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Behold a Four-Day Design Miracle in Noe Valley

When interior designer Ian Stallings set out to furnish this Noe Valley house, he was facing the challenge of his career. His young clients had recently purchased the home and moved in with just a chair, a dining table, and a bed between them. After living in the empty rooms for a time, and undergoing a few false starts, they decided they wanted to get it done—fast. They were leaving town for four days, and they hired Stallings to complete the project in that time. This is the equivalent of asking a designer to move at the speed of light.

To complete the job quickly and have it look like more than a real estate staging project, Stallings tapped into the couple's history and relied on high-quality, but readily available, furniture and art. He knew that the couple loves travel, so he chose accessories with a global ethnic vibe. He mixed off-the-shelf pieces with statement art to give the rooms depth and character. As a fine artist himself, Stallings gravitates towards art. Here, he set the stage  with Jagannath Panda's surreal "Alpha Epic II."

The couple purchased the house from an architect owner who had remodeled it to his specifications, including a wall of bookshelves. Being more prone to reading on screens than on paper, Stallings' clients didn't have any books. Stallings chose to fill the shelves with items the couple would identify with, using a "cabinet of curiousities" approach. In Renaissance Europe, such a cabinet primarily held natural history collections. Using that idea as a springboard, Stallings selected everything from butterflies to eggs to rock specimens for the shelves.

A vintage, illuminated wall sculpture rises like the moon over a sleek console and a modern sculpture.

The kitchen was complete, but Stallings added local artist Sharon Beals' photography of bird nests and globe-like lights. "The house was very modern," says the designer. "I wanted to soften and warm it up a bit, to keep it from feeling like a cold, sterile space."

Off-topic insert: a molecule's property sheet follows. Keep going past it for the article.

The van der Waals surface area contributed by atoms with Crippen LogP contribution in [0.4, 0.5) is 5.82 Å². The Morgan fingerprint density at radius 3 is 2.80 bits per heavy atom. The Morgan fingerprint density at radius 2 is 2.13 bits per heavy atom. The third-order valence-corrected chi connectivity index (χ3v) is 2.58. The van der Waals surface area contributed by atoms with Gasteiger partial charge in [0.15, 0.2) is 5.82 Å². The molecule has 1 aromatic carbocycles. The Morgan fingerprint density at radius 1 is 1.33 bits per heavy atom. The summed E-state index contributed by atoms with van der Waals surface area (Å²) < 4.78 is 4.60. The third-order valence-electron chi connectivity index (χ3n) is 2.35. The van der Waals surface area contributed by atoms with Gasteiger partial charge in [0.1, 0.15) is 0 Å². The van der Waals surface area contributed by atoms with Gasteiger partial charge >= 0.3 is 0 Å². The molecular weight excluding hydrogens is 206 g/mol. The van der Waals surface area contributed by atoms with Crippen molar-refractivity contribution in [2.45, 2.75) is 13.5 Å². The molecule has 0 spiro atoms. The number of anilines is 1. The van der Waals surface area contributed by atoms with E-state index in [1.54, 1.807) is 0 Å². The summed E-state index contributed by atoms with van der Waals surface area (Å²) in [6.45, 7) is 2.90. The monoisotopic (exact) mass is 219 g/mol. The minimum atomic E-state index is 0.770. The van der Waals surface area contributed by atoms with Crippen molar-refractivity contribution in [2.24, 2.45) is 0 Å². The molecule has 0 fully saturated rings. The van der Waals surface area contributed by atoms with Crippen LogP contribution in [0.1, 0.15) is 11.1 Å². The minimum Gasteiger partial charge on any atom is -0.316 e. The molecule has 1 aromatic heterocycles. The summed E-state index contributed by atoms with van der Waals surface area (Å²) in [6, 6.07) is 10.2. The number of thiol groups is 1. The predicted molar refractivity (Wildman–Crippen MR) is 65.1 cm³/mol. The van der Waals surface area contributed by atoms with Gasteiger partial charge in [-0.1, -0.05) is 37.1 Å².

With that philosophy in mind, Stallings chose comfy, you-just-want-to-sink-into-them swivel chairs to flank the fireplace behind the kitchen island. "The idea is you could relax here and chat with someone in the kitchen," says Stallings. "Sitting here, you can face the kitchen or turn to face the fire."

Stallings used the same warming strategy for the dining table the clients owned. By itself, it would be a hard surface in an environment of hard surfaces. But with an Ikat rug underneath it, geometric placemats, and napkins custom-sewn from Japanese fabric (each one has a different pattern), the space comes alive. "Someone once told me you can't use blue in a dining room because it makes things unappetizing," says the designer. "I'm not always a rule breaker, but when someone says something like that, I just have to do it." Clearly, the old decorator's rule of thumb doesn't hold water here.

Below the kitchen, the media room/gym/home bar is outfitted with plenty of seating. "The sofa and the ottomans are easy to move," says Stallings. "We wanted this space to be flexible. The sofa also fits together to become a bed, if they need extra places for guest to sleep."

A statue of a on-guard sumo wrestler crouches under the staircase. "He's perfect for that zone," says Stallings. "He's right by the workout equipment—and because he's bending over, he fits right under the stairs. Most importantly, he adds a fun touch to the room."

Upstairs, the master bedroom is like an island of tranquility. A low bed is centered in the middle of the room, allowing it to be positioned in front of a fireplace. A vintage, domed lamp on a Milo Baughman side table adds a cool element to the room.

The finished product is an interior that straddles old and new. "The outside of the house is more traditional," says Stallings. "It was built in the 1900s; so the ecletic look was fitting."